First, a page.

One of the causes of heterogeneity in glasses is phase separation in metls from which the glasses are formed. Separation of supercooled metals, i.e., of stable phases with respect to the crystalline state, is of special interest. The degree of probability of separation in supercooled melts can be estimated from the form of the liquidus lines in phase diagrams of the corresponding systems. This range of problems is directly related to the general thermodynamic theory of heterogeneous systems, developed by Gibbs, van der Waals, and others [1–4], Applications of thermodynamic theory to the problem under consideration may be found in the specialist literature [5–7], The present communication is confined to an examination of only certain special problems. First we consider the relation between the form of the liquidus line and the position of the critical point corresponding to phase separation.


Phase Separation Regular Solution Stability Boundary Liquidus Line Critical Phase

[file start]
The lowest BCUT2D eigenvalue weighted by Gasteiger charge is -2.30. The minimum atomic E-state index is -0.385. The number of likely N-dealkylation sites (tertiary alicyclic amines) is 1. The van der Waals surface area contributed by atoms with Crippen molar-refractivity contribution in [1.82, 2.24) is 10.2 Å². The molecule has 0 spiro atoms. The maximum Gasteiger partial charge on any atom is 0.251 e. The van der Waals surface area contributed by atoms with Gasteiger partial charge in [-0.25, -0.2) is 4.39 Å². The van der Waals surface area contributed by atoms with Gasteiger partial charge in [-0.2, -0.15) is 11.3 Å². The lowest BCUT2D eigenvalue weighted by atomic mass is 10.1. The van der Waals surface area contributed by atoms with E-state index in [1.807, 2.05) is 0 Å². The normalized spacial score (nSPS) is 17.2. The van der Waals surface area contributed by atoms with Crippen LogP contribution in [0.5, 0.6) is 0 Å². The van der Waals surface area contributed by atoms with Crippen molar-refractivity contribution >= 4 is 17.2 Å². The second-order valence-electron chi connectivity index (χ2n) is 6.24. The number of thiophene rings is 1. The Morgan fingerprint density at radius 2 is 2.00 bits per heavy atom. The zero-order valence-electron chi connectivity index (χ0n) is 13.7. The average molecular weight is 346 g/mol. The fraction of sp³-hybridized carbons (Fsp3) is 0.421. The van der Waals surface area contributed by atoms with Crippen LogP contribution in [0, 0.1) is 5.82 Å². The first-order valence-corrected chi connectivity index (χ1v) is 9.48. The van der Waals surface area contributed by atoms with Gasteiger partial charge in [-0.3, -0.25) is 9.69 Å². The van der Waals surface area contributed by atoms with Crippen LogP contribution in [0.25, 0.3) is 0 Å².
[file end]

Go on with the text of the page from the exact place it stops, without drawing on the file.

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Literature Cited

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    J. W. Gibbs, Thermodynamics [Russian translation], GITTL, Moscow-Leningrad (1950).Google Scholar
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    J. D. van der Waals and P. Kohnstamm, Textbook of thermostatics [Russian translation], ONTI, Moscow (1936).Google Scholar
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    V. Storonkin, Thermodynamics of Heterogeneous Systems, Parts 1 and 2, Izd. Leningr. Cos. Univ., Leningrad (1967).Google Scholar
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    I. Prigogine and R. Defay, Chemical Thermodynamics [Russian translation], Izd. Nauka, Sibirsk. Otd., Novosibirsk (1966).Google Scholar
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    J. W. Cahn and R. J. Charles, Phys. Chem. Glasses, 6:181 (1965).Google Scholar
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    R. J. Charles, J. Am. Ceram. Soc., 50:631 (1967).CrossRefGoogle Scholar
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    R. J. Charles and F. E. Wagstaff, J. Am. Ceram. Soc., 51:16 (1968).CrossRefGoogle Scholar

Copyright information

© Consultants Bureau, New York 1973

Authors and Affiliations

  • M. M. Shul’ts

There are no affiliations available

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